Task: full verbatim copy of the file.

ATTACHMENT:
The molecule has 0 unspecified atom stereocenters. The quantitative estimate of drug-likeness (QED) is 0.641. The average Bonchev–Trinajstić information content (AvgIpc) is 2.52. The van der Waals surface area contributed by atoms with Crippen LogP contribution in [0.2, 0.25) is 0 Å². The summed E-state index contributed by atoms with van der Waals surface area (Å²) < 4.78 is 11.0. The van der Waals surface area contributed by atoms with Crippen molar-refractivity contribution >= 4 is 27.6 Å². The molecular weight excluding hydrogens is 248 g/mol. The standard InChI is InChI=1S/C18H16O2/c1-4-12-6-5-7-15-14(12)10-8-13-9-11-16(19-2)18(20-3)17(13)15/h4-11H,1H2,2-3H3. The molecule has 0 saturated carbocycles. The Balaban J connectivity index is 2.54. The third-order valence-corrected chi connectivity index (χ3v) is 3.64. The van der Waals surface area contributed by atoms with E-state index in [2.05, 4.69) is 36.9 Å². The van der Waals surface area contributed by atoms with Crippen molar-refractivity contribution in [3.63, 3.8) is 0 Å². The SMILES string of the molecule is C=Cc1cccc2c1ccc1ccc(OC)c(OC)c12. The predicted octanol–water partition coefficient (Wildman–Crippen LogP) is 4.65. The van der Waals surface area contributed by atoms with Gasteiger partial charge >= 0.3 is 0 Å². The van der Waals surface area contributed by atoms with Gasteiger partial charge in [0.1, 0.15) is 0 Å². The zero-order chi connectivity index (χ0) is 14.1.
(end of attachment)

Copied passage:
The molecule has 0 unspecified atom stereocenters. The quantitative estimate of drug-likeness (QED) is 0.641. The average Bonchev–Trinajstić information content (AvgIpc) is 2.52. The van der Waals surface area contributed by atoms with Crippen LogP contribution in [0.2, 0.25) is 0 Å². The summed E-state index contributed by atoms with van der Waals surface area (Å²) < 4.78 is 11.0. The van der Waals surface area contributed by atoms with Crippen molar-refractivity contribution >= 4 is 27.6 Å². The molecular weight excluding hydrogens is 248 g/mol. The standard InChI is InChI=1S/C18H16O2/c1-4-12-6-5-7-15-14(12)10-8-13-9-11-16(19-2)18(20-3)17(13)15/h4-11H,1H2,2-3H3. The molecule has 0 saturated carbocycles. The Balaban J connectivity index is 2.54. The third-order valence-corrected chi connectivity index (χ3v) is 3.64. The van der Waals surface area contributed by atoms with E-state index in [2.05, 4.69) is 36.9 Å². The van der Waals surface area contributed by atoms with Crippen molar-refractivity contribution in [3.63, 3.8) is 0 Å². The SMILES string of the molecule is C=Cc1cccc2c1ccc1ccc(OC)c(OC)c12. The predicted octanol–water partition coefficient (Wildman–Crippen LogP) is 4.65. The van der Waals surface area contributed by atoms with Gasteiger partial charge >= 0.3 is 0 Å². The van der Waals surface area contributed by atoms with Gasteiger partial charge in [0.1, 0.15) is 0 Å². The zero-order chi connectivity index (χ0) is 14.1.